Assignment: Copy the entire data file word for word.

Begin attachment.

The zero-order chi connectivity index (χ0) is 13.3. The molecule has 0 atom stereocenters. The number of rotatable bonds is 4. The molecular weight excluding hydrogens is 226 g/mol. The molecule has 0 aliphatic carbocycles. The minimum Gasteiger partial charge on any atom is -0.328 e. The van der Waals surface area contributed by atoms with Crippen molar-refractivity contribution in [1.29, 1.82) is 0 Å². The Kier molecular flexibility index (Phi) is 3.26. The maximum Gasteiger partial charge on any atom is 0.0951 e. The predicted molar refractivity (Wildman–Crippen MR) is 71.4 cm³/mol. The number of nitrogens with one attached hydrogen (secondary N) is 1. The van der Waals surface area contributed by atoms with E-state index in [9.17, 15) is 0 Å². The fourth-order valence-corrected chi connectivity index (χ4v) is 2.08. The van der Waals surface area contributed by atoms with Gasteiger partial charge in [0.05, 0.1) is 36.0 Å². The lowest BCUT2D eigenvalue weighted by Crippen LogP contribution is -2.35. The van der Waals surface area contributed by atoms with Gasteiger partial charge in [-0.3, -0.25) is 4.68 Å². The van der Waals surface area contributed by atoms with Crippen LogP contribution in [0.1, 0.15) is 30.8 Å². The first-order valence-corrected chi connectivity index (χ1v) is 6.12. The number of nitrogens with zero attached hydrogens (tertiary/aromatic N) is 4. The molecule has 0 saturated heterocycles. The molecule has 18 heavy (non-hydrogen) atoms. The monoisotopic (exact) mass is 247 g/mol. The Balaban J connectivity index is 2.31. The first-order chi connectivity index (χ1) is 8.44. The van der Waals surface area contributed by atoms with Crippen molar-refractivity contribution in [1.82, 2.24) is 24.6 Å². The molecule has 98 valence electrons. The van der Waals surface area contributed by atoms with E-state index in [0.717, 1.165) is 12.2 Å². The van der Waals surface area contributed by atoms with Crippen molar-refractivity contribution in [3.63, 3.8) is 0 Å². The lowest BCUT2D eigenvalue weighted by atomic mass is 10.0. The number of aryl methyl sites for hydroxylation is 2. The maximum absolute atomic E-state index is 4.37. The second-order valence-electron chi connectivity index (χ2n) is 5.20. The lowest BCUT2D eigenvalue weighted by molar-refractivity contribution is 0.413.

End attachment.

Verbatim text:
The zero-order chi connectivity index (χ0) is 13.3. The molecule has 0 atom stereocenters. The number of rotatable bonds is 4. The molecular weight excluding hydrogens is 226 g/mol. The molecule has 0 aliphatic carbocycles. The minimum Gasteiger partial charge on any atom is -0.328 e. The van der Waals surface area contributed by atoms with Crippen molar-refractivity contribution in [1.29, 1.82) is 0 Å². The Kier molecular flexibility index (Phi) is 3.26. The maximum Gasteiger partial charge on any atom is 0.0951 e. The predicted molar refractivity (Wildman–Crippen MR) is 71.4 cm³/mol. The number of nitrogens with one attached hydrogen (secondary N) is 1. The van der Waals surface area contributed by atoms with E-state index in [9.17, 15) is 0 Å². The fourth-order valence-corrected chi connectivity index (χ4v) is 2.08. The van der Waals surface area contributed by atoms with Gasteiger partial charge in [0.05, 0.1) is 36.0 Å². The lowest BCUT2D eigenvalue weighted by Crippen LogP contribution is -2.35. The van der Waals surface area contributed by atoms with Gasteiger partial charge in [-0.3, -0.25) is 4.68 Å². The van der Waals surface area contributed by atoms with Crippen LogP contribution in [0.1, 0.15) is 30.8 Å². The first-order valence-corrected chi connectivity index (χ1v) is 6.12. The number of nitrogens with zero attached hydrogens (tertiary/aromatic N) is 4. The molecule has 0 saturated heterocycles. The molecule has 18 heavy (non-hydrogen) atoms. The monoisotopic (exact) mass is 247 g/mol. The Balaban J connectivity index is 2.31. The first-order chi connectivity index (χ1) is 8.44. The van der Waals surface area contributed by atoms with Crippen molar-refractivity contribution in [1.82, 2.24) is 24.6 Å². The molecule has 98 valence electrons. The van der Waals surface area contributed by atoms with E-state index in [0.717, 1.165) is 12.2 Å². The van der Waals surface area contributed by atoms with Crippen molar-refractivity contribution in [3.63, 3.8) is 0 Å². The lowest BCUT2D eigenvalue weighted by atomic mass is 10.0. The number of aryl methyl sites for hydroxylation is 2. The maximum absolute atomic E-state index is 4.37. The second-order valence-electron chi connectivity index (χ2n) is 5.20. The lowest BCUT2D eigenvalue weighted by molar-refractivity contribution is 0.413.